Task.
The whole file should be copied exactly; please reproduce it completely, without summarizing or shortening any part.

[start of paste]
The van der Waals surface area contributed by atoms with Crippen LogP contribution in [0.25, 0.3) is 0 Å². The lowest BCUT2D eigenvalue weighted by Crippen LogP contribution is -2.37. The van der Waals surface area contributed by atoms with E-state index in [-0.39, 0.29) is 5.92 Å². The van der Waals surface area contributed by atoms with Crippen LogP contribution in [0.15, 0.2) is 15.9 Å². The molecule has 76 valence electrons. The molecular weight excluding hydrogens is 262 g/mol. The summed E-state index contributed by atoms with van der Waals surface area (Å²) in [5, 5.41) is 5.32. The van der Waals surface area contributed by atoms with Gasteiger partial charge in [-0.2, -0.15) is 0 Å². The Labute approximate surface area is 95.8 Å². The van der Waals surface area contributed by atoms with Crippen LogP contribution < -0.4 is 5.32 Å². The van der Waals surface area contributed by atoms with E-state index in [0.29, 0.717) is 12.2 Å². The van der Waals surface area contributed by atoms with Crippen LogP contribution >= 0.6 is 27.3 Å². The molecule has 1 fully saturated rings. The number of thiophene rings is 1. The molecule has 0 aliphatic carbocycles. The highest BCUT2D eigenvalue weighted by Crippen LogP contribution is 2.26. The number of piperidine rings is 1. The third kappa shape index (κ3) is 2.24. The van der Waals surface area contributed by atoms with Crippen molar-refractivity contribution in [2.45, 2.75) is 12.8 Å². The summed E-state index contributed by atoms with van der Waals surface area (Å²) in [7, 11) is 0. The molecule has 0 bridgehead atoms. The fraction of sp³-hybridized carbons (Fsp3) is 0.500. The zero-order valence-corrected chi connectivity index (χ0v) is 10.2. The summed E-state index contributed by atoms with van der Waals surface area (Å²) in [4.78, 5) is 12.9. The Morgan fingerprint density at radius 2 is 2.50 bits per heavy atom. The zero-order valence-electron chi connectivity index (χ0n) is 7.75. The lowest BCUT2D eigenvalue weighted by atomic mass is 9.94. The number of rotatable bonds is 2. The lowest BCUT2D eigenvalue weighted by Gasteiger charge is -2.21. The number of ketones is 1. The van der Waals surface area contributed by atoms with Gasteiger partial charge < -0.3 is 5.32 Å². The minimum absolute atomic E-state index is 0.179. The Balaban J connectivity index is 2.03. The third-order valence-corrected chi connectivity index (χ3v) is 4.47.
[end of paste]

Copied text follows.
The van der Waals surface area contributed by atoms with Crippen LogP contribution in [0.25, 0.3) is 0 Å². The lowest BCUT2D eigenvalue weighted by Crippen LogP contribution is -2.37. The van der Waals surface area contributed by atoms with E-state index in [-0.39, 0.29) is 5.92 Å². The van der Waals surface area contributed by atoms with Crippen LogP contribution in [0.15, 0.2) is 15.9 Å². The molecule has 76 valence electrons. The molecular weight excluding hydrogens is 262 g/mol. The summed E-state index contributed by atoms with van der Waals surface area (Å²) in [5, 5.41) is 5.32. The van der Waals surface area contributed by atoms with Gasteiger partial charge in [-0.2, -0.15) is 0 Å². The Labute approximate surface area is 95.8 Å². The van der Waals surface area contributed by atoms with Crippen LogP contribution < -0.4 is 5.32 Å². The van der Waals surface area contributed by atoms with E-state index in [0.29, 0.717) is 12.2 Å². The van der Waals surface area contributed by atoms with Crippen LogP contribution >= 0.6 is 27.3 Å². The molecule has 1 fully saturated rings. The number of thiophene rings is 1. The molecule has 0 aliphatic carbocycles. The highest BCUT2D eigenvalue weighted by Crippen LogP contribution is 2.26. The number of piperidine rings is 1. The third kappa shape index (κ3) is 2.24. The van der Waals surface area contributed by atoms with Crippen molar-refractivity contribution in [2.45, 2.75) is 12.8 Å². The summed E-state index contributed by atoms with van der Waals surface area (Å²) in [7, 11) is 0. The molecule has 0 bridgehead atoms. The fraction of sp³-hybridized carbons (Fsp3) is 0.500. The zero-order valence-corrected chi connectivity index (χ0v) is 10.2. The summed E-state index contributed by atoms with van der Waals surface area (Å²) in [4.78, 5) is 12.9. The Morgan fingerprint density at radius 2 is 2.50 bits per heavy atom. The zero-order valence-electron chi connectivity index (χ0n) is 7.75. The lowest BCUT2D eigenvalue weighted by atomic mass is 9.94. The number of rotatable bonds is 2. The lowest BCUT2D eigenvalue weighted by Gasteiger charge is -2.21. The number of ketones is 1. The van der Waals surface area contributed by atoms with Gasteiger partial charge < -0.3 is 5.32 Å². The minimum absolute atomic E-state index is 0.179. The Balaban J connectivity index is 2.03. The third-order valence-corrected chi connectivity index (χ3v) is 4.47.